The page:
Rising mortgage interest rates are causing hiccups — but no heart attacks just yet — in Long Beach’s mostly healthy real estate industry.
The Federal Reserve, in its campaign to tamp down inflation, has raised interest rates three times this year. Last month, it increased rates another 0.75 percent, to a range of 3 percent to 3.25 percent. Fed officials also released projections showing that they expect rates to be as high as 4.4 percent by the end of the year.
“We have got to get inflation behind us,” Federal Reserve Chairman Jerome H. Powell said in a statement. “I wish there were a painless way to do that. There isn’t.”
Long Beach’s real estate market, which was booming before the Fed’s actions, has slowed, brokers told the Herald earlier this week. “The rate of transaction has slowed,” said David Kasner, of Coldwell Banker. He and other brokers in the city say that home prices have come down between 5 percent and 10 percent in recent months. But a three-bedroom, two-bath house will still cost around $670,000.
Multi-Listing Service shows houses in Long Beach ranging from $400,000-plus to more than $1 million.
Interest rates on a 30-year fixed mortgage, with a 20 percent down payment, would likely be 5¾ percent to 6 percent. Under a year ago, typical rates were between 2 and 3 percent.
Housing inventory in Long Beach remains low, with as few as 6o to 100 homes on the market, brokers said. So prices, although lower, remain competitive with others in the metropolitan area.
One broker, Joyce Coletti, said she had noted a dramatic difference in the number of houses for sale since the Fed began hiking rates. “I’m a listing agent and I have no listings,” Coletti said. “They’re all gone. I have no houses for sale.”
Brokers report that the long lines of people at agents’ open houses have disappeared. Leah Tozer, of Daniel Gale Sotheby’s, noted that the market is uncharacteristically quiet for this time of year. “But qualified buyers are still out there,” she said. “What they may be able to afford could be different” because of higher mortgage rates. “The market has softened.”
Long Beach is by no means unique. “Rising mortgage rates have continued to slow housing demand, resulting in slowing sales and slower price appreciation,” Ruben Gonzales, chief economist at the national brokerage firm Keller Williams, said.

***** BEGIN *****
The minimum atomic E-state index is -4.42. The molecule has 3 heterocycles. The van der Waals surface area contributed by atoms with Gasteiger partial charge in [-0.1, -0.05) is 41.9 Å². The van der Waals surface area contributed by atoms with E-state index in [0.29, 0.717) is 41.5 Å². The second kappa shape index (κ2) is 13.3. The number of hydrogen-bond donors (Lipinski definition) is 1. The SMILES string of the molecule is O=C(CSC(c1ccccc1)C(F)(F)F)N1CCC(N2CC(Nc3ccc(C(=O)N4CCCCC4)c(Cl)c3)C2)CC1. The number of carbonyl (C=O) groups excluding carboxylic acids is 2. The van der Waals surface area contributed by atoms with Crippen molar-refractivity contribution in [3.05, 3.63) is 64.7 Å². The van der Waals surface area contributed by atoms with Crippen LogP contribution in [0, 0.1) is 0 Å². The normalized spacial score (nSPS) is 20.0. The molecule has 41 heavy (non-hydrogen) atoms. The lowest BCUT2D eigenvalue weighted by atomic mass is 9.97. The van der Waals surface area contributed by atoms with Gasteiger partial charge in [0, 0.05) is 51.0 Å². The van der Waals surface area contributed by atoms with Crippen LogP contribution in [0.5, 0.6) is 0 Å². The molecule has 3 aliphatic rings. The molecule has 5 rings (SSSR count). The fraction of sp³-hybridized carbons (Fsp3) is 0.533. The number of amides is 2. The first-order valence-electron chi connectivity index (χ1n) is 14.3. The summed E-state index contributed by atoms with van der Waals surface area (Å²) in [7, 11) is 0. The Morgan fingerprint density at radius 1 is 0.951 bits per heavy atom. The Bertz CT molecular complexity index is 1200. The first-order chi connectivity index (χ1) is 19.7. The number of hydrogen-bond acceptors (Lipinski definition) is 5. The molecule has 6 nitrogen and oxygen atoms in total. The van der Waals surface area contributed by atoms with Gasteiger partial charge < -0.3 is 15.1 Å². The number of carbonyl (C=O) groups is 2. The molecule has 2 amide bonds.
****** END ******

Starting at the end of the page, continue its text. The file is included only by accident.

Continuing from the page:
In the recent past, Barbara Mullaney, of Berkshire Hathaway Laffey, explained, “We had lots of buyers, because interest rates were low. But now the buyers are less.” Mullaney added, however, that sellers still have the upper hand, because inventory is so low and people want to be in Long Beach, with its proximity to the Atlantic Ocean, a good school district and the tony restaurants and bars of the lively West End.
Kasner said that mortgage interest rates of 2 to 3 percent were “not sustainable,” and that an increase had been a near certainty. “The fact that the rates were at that level for so long, we got used to them,” he said. Now, he added, buyers will have to adjust to a new reality.
Rental prices continue to soar, brokers said, as people who want to be in Long Beach but can’t come up with a down payment for a house are forced to rent. Studio apartments are going for $1,800 to $2,000 per month, one-bedrooms for $2,200 to $2,600, and two-bedrooms for $2,500 and up.
The city’s housing market began cooling in the winter of 2020, when the coronavirus pandemic took hold in the region. But the slowdown accelerated once interest rates began rising.
Even Russia’s war on Ukraine is having an indirect impact, Kasner said. Gas prices are rising again, and prices at supermarkets remain high.
Miriam Gold, of Paul Gold Real Estate, has been in the business for 59 years. Sellers are losing buying power, but she and other brokers said they expect prospective buyers to become accustomed to higher interest rates and the market to pick up, perhaps in 18 months to two years.
“There’s always a period of adjustment,” Gold said. “There’s always a lot doing in Long Beach. Last weekend we had the Fall Festival,” which attracted potential buyers.
“You also have the beach here. I’m up on Long Beach.”